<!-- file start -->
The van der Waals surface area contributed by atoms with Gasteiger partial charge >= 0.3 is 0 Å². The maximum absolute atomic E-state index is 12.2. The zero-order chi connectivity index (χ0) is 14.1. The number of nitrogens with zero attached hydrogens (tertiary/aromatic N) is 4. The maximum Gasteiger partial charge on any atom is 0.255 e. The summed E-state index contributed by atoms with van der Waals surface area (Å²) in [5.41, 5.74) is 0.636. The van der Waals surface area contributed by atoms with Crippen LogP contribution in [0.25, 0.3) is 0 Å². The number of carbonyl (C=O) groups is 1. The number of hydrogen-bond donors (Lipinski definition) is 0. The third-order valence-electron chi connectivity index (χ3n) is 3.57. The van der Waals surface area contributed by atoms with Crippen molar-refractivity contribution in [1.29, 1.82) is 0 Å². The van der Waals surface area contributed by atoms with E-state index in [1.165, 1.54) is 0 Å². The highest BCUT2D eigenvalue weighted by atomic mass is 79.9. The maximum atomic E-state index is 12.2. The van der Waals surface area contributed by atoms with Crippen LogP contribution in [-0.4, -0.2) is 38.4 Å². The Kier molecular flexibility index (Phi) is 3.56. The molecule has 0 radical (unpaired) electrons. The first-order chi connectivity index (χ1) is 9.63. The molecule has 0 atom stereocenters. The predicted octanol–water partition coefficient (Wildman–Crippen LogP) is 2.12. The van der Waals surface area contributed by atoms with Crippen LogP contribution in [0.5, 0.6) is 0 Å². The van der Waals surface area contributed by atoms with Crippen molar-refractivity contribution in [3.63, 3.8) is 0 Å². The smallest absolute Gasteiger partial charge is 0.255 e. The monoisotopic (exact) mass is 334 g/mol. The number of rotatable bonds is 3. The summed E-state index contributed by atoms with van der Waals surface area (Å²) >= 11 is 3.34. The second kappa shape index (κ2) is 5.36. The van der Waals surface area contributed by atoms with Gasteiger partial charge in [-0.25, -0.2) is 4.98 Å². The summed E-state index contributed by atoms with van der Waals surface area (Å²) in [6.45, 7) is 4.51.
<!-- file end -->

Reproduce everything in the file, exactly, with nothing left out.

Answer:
The van der Waals surface area contributed by atoms with Gasteiger partial charge >= 0.3 is 0 Å². The maximum absolute atomic E-state index is 12.2. The zero-order chi connectivity index (χ0) is 14.1. The number of nitrogens with zero attached hydrogens (tertiary/aromatic N) is 4. The maximum Gasteiger partial charge on any atom is 0.255 e. The summed E-state index contributed by atoms with van der Waals surface area (Å²) in [5.41, 5.74) is 0.636. The van der Waals surface area contributed by atoms with Crippen LogP contribution in [0.25, 0.3) is 0 Å². The number of carbonyl (C=O) groups is 1. The number of hydrogen-bond donors (Lipinski definition) is 0. The third-order valence-electron chi connectivity index (χ3n) is 3.57. The van der Waals surface area contributed by atoms with Crippen molar-refractivity contribution in [1.29, 1.82) is 0 Å². The van der Waals surface area contributed by atoms with E-state index in [1.165, 1.54) is 0 Å². The highest BCUT2D eigenvalue weighted by atomic mass is 79.9. The maximum atomic E-state index is 12.2. The van der Waals surface area contributed by atoms with Crippen LogP contribution in [-0.4, -0.2) is 38.4 Å². The Kier molecular flexibility index (Phi) is 3.56. The molecule has 0 radical (unpaired) electrons. The first-order chi connectivity index (χ1) is 9.63. The molecule has 0 atom stereocenters. The predicted octanol–water partition coefficient (Wildman–Crippen LogP) is 2.12. The van der Waals surface area contributed by atoms with Crippen LogP contribution in [0.5, 0.6) is 0 Å². The van der Waals surface area contributed by atoms with Crippen molar-refractivity contribution in [3.63, 3.8) is 0 Å². The smallest absolute Gasteiger partial charge is 0.255 e. The monoisotopic (exact) mass is 334 g/mol. The number of rotatable bonds is 3. The summed E-state index contributed by atoms with van der Waals surface area (Å²) >= 11 is 3.34. The second kappa shape index (κ2) is 5.36. The van der Waals surface area contributed by atoms with Gasteiger partial charge in [-0.25, -0.2) is 4.98 Å². The summed E-state index contributed by atoms with van der Waals surface area (Å²) in [6.45, 7) is 4.51.